The European Union has dealt a harsh blow to the Israeli settlement enterprise in a directive that insists all future agreements between the EU and Israel must explicitly exclude Jewish colonies in the West Bank or East Jerusalem.
The move, described by an Israeli official as an “earthquake”, prompted furious criticism from the Israeli prime minister over “external diktats”.
But it was hailed by Palestinians and their supporters as a significant political and economic sanction against settlements.
The EU guidelines will prohibit the issuing of grants, funding, prizes or scholarships unless a settlement exclusion clause is included. Israeli institutions and bodies situated across the pre-1967 Green Line – including the Golan Heights, occupied by Israel in 1967 and later annexed — will be automatically ineligible.
In order to secure agreements with the EU in the future, the Israeli government will be required to concede in writing that settlements in the West Bank and East Jerusalem are outside the state of Israel.
The directive, part of the 2014-20 financial framework, covers all areas of co-operation between the EU and Israel, including economics, science, culture, sports and academia…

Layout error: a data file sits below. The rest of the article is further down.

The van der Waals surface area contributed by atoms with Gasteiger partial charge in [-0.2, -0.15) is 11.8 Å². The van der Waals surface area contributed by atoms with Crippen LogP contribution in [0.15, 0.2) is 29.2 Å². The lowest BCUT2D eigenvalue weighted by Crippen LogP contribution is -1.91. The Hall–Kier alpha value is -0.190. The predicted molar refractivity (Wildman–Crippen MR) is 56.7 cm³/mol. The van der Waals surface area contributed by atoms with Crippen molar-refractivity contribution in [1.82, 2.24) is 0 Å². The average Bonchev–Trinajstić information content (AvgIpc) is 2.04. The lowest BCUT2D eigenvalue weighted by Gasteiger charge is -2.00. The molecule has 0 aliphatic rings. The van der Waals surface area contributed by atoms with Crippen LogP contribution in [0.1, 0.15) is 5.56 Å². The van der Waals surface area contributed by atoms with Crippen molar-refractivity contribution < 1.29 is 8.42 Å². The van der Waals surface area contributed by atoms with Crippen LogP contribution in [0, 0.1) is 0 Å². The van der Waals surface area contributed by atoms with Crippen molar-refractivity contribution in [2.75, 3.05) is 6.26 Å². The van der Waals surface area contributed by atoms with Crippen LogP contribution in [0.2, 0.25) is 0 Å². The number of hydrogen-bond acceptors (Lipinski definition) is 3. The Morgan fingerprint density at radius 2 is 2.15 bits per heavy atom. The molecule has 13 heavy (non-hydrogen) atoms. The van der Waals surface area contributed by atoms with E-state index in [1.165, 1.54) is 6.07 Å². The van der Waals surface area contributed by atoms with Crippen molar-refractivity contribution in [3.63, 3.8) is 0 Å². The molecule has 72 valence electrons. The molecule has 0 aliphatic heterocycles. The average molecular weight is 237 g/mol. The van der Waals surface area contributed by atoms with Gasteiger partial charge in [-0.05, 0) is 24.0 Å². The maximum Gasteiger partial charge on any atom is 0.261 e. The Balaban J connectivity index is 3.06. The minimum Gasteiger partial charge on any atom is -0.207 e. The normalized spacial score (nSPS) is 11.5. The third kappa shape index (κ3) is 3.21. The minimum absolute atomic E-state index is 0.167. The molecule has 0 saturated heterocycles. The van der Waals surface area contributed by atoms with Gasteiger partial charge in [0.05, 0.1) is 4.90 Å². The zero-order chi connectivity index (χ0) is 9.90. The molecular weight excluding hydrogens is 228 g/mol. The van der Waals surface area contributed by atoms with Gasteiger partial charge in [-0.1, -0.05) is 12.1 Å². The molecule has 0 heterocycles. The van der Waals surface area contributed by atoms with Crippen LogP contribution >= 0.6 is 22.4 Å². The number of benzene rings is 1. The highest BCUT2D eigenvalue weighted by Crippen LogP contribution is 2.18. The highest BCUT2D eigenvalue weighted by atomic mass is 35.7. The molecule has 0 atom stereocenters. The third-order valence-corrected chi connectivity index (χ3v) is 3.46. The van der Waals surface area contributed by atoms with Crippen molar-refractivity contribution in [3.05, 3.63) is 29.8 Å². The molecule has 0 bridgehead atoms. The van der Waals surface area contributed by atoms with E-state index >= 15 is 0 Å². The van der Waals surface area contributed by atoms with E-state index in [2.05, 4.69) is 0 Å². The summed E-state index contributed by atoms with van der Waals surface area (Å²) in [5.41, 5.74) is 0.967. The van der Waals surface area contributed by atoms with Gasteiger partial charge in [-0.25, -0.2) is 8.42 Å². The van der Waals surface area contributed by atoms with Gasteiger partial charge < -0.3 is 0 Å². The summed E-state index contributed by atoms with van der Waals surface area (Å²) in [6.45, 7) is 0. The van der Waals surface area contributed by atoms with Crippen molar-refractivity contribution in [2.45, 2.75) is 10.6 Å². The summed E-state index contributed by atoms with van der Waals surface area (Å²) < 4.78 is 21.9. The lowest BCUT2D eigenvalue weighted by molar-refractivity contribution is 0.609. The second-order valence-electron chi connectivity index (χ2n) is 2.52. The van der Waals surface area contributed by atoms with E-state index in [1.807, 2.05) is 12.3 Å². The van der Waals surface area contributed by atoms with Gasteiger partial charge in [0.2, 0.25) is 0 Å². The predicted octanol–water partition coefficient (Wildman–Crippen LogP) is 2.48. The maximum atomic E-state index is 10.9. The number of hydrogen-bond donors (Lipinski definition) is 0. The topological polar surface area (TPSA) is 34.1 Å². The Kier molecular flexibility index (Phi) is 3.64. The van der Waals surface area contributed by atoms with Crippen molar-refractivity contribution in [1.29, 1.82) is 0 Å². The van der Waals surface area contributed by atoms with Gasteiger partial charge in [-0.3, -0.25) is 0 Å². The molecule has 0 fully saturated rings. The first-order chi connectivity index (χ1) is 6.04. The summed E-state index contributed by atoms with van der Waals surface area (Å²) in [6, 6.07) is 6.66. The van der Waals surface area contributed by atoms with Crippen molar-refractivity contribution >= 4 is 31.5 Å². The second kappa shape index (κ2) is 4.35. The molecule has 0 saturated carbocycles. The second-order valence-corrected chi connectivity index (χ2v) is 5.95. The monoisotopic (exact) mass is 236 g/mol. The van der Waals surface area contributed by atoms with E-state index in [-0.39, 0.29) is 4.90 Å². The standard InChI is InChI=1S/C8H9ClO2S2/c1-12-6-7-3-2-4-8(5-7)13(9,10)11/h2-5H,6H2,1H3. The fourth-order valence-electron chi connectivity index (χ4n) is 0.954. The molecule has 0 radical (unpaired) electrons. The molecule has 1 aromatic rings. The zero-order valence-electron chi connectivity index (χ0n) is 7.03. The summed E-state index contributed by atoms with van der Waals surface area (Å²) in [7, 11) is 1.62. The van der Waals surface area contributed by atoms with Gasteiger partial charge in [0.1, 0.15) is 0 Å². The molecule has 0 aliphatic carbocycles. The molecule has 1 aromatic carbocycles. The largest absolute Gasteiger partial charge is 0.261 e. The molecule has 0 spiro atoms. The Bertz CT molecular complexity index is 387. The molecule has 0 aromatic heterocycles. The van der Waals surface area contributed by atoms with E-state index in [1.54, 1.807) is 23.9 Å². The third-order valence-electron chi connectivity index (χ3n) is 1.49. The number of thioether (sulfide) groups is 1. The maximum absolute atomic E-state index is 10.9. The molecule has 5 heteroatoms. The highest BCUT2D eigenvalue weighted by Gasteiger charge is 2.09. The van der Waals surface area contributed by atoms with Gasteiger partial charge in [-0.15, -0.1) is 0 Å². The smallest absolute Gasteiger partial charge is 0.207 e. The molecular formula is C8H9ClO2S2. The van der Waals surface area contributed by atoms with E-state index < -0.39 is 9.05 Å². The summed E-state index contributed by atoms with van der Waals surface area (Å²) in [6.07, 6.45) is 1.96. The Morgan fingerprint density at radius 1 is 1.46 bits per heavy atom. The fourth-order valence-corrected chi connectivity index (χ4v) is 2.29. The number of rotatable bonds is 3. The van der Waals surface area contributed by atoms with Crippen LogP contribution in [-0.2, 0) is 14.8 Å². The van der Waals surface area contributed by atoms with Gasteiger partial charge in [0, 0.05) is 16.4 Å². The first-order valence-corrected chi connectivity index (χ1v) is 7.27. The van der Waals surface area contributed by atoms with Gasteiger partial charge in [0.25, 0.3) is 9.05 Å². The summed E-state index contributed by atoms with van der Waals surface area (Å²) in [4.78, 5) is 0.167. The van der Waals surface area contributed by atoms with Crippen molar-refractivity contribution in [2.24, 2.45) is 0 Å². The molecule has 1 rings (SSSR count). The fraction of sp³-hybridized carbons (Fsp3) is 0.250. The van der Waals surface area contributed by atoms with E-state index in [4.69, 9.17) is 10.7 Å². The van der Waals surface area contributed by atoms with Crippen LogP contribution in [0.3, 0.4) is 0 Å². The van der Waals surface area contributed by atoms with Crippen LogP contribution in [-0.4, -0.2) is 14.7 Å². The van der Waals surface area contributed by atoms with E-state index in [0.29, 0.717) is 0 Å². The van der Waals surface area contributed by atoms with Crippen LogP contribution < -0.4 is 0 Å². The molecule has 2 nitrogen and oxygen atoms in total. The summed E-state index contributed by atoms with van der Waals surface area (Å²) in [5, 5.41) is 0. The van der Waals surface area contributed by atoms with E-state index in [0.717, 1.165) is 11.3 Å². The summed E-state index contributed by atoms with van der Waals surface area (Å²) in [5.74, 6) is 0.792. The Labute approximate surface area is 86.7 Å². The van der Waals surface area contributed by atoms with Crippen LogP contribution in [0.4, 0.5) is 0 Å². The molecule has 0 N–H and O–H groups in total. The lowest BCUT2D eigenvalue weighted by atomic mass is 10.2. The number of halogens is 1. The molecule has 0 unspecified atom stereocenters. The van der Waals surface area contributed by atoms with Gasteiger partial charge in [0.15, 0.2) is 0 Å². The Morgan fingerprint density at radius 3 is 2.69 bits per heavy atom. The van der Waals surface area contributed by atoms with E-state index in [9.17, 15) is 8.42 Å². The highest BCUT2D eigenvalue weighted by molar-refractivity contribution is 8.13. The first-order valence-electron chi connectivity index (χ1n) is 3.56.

The directive follows a decision by EU foreign ministers last December that “all agreements between the state of Israel and the EU must unequivocally and explicitly indicate their inapplicability to the territories occupied by Israel in 1967”. All Israeli settlements are illegal under international law.
Overdue, of course. Something the United States should emulate, of course.
Sooner or later, something approaching historic justice must begin to govern the economic relationship between Israel and the countries providing a stipend for a guilty conscience.